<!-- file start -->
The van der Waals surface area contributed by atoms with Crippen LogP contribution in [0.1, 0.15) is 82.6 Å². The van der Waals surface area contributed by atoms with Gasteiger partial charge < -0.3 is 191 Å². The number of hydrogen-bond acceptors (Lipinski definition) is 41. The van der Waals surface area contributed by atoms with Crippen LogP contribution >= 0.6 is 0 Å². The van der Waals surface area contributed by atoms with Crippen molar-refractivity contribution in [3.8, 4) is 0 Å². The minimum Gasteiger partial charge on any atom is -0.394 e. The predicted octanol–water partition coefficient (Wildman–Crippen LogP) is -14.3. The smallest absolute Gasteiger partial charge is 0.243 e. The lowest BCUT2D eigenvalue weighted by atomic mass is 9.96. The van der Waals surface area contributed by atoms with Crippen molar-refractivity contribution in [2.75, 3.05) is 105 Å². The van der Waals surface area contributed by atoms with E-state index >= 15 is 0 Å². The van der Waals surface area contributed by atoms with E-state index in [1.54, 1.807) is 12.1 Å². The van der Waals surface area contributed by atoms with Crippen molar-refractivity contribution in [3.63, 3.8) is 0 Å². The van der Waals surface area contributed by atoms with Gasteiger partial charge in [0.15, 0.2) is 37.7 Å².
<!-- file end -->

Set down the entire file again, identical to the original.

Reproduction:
The van der Waals surface area contributed by atoms with Crippen LogP contribution in [0.1, 0.15) is 82.6 Å². The van der Waals surface area contributed by atoms with Gasteiger partial charge < -0.3 is 191 Å². The number of hydrogen-bond acceptors (Lipinski definition) is 41. The van der Waals surface area contributed by atoms with Crippen LogP contribution >= 0.6 is 0 Å². The van der Waals surface area contributed by atoms with Crippen molar-refractivity contribution in [3.8, 4) is 0 Å². The minimum Gasteiger partial charge on any atom is -0.394 e. The predicted octanol–water partition coefficient (Wildman–Crippen LogP) is -14.3. The smallest absolute Gasteiger partial charge is 0.243 e. The lowest BCUT2D eigenvalue weighted by atomic mass is 9.96. The van der Waals surface area contributed by atoms with Crippen molar-refractivity contribution in [2.75, 3.05) is 105 Å². The van der Waals surface area contributed by atoms with E-state index >= 15 is 0 Å². The van der Waals surface area contributed by atoms with E-state index in [1.54, 1.807) is 12.1 Å². The van der Waals surface area contributed by atoms with Crippen molar-refractivity contribution in [3.63, 3.8) is 0 Å². The van der Waals surface area contributed by atoms with Gasteiger partial charge in [0.15, 0.2) is 37.7 Å².